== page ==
Brian France responds to decline in ratings and attendance

Brian France responded to concerns regarding continual declines in ratings and attendance saying they “could always be better,” but NASCAR is “pleased with where we’re at.”

Speaking to the media in the deadline room at Homestead-Miami Speedway, the chairman and CEO of NASCAR was asked, given the decline in ratings for most of the Chase races and few races being sellouts, if he believed this Chase format was resonating with fans.

“Yeah, you’re seeing TV ratings slide all over the place in sports, right? You’re seeing all kinds of things happen in TV ratings,” France said. “The big events, they go one way, the digital audience is consuming things different. We’re no different from that. It’s not a surprise on that.

“Attendance has been fine. We’ve come off weather issues like we did in Phoenix a year ago. We don’t have Jeff Gordon and Dale Earnhardt. Needless to say, there’s going to be a little impact there.

“(Indiscernible) huge crowd. It could always be better, but we’re pleased with where we’re at.”

NASCAR television ratings have declined dramatically from their peak in 2005. This season alone, ratings are down six percent from last season (Forbes).

According to Sports Media Watch, 21 of 30 (six races affected by rain weren’t included) races have hit multi-year lows. That includes seven of the nine Chase races run so far (the rain affected races at Charlotte and Texas weren’t included).

Attendance also appears shaky, but it’s hard to measure since NASCAR stopped releasing official attendance figures for races since the conclusion of the 2012 season.

The declines in viewership, be it attendance or television, isn’t exclusively a NASCAR problem. It’s plagued all professional sports in the United States. The NFL most notably, which for the longest time has withstood any damage of the 2008 economic recession, has seen significant declines in television viewership this season.

But it’s one that’s hit NASCAR the hardest of any sport.

Ratings and attendance is important to teams when looking for sponsorship. When Bob Pockrass asked about this, however, France seemed rather annoyed by it and actually interrupted his question.

“Let me stop you,” he said. “Maybe what you don’t realize, or maybe you to realize, we report our attendance, right? We have publicly traded companies. We don’t have publicly financed facilities for the most part. All the other leagues have that benefit, so they can discount tickets, give them away. That’s not reported. So we’re in a little bit of a double standard on that, number one.

“Number two, we are still very pleased with our position in sports. The audience isn’t going away at all. It’s sliding to different places, consuming in different ways.

“I would tell you some other leagues that have 30% drop‑offs, they didn’t lose 30% of their audience from one moment to the next, that audience is just sliding and consuming in some different ways. Our digital consumption is off the charts.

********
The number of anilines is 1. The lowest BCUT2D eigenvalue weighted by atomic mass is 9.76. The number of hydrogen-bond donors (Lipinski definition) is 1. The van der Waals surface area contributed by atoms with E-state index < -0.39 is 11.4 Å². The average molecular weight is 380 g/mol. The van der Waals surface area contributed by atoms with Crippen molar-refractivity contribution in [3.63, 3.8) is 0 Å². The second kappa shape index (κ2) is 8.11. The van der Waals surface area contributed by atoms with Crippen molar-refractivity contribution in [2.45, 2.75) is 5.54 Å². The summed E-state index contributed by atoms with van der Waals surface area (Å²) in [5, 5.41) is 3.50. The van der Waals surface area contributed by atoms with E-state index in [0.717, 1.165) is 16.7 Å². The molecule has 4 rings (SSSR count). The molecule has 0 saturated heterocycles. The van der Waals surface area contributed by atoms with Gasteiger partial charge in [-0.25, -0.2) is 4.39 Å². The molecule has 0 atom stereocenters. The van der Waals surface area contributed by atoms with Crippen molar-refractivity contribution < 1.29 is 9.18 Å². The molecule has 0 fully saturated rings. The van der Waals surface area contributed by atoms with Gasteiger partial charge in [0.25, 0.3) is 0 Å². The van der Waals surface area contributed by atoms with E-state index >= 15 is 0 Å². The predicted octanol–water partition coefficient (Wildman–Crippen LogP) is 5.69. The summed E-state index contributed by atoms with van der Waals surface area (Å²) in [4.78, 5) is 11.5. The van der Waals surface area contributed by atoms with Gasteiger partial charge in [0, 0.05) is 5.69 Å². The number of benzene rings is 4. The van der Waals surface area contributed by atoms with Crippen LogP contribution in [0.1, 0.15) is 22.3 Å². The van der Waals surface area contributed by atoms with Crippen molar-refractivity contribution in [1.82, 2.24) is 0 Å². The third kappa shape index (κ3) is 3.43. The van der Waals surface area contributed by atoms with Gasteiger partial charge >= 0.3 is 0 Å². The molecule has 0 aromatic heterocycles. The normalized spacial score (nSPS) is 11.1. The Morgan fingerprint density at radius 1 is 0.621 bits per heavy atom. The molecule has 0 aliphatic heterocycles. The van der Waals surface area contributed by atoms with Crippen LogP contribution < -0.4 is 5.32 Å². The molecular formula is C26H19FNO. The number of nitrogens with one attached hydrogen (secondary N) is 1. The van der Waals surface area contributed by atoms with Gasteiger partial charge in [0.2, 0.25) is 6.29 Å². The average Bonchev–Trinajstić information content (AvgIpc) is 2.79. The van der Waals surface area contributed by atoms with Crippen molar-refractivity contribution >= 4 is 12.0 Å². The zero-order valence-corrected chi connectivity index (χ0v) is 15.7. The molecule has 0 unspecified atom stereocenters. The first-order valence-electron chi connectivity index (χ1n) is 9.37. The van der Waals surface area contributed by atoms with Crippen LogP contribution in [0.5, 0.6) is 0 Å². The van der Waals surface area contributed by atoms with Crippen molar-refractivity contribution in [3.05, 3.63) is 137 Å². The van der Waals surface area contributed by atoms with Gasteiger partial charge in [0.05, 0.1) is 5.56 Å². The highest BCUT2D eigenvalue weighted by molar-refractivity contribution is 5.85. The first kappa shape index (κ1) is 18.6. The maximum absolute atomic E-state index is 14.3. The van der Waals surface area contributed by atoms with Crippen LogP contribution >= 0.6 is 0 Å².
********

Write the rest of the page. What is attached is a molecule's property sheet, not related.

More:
“I want to tell you a little something. I watched the other day, as an example, I’m a sportsfan, so I watched a Duke Blue Devils game, after they had played, in like a six‑ or seven‑minute recap of the game. It was pretty good. Maybe it was a little longer than that. I didn’t watch the game on TV, but I watched it fairly intense with my laptop.

“So things are happening and sliding and moving around. It will all work out. Sports, in the end, us included, will always have a huge, big audience. So whether ratings are sliding over here, spiking at times over here, that will all work out.”

The views and opinions expressed in this article are those of the author and do not necessarily reflect the official policy or position of

Tucker White
Tucker White
I've followed NASCAR for well over 20 years of my life, both as a fan and now as a member of the media. As of 2024, I'm on my ninth season as a traveling NASCAR beat writer. For all its flaws and dumb moments, NASCAR at its best produces some of the best action you'll ever see in the sport of auto racing. Case in point: Kyle Larson's threading the needle pass at Darlington Raceway on May 9, 2021. On used-up tires, racing on a worn surface and an aero package that put his car on the razor's edge of control, Larson demonstrated why he's a generational talent. Those are the stories I want to capture and break down. In addition to NASCAR, I also follow IndyCar and Formula 1. As a native of Knoxville, Tennessee, and a graduate of the University of Tennessee, I'm a diehard Tennessee Volunteers fan (especially in regards to Tennessee football). If covering NASCAR doesn't kill me, down the road, watching Tennessee football will. I'm also a diehard fan of the Atlanta Braves, and I lived long enough to see them win a World Series for the first time since 1995 (when I was just a year old). I've also sworn my fan allegiance to the Nashville Predators, though that's not paid out as much as the Braves. Furthermore, as a massive sports dork, I follow the NFL on a weekly basis. Though it's more out of an obligation than genuine passion (for sports dorks, following the NFL is basically an unwritten rule). Outside of sports, I'm a major cinema buff and a weeb. My favorite film is "Blazing Saddles" and my favorite anime is "Black Lagoon."


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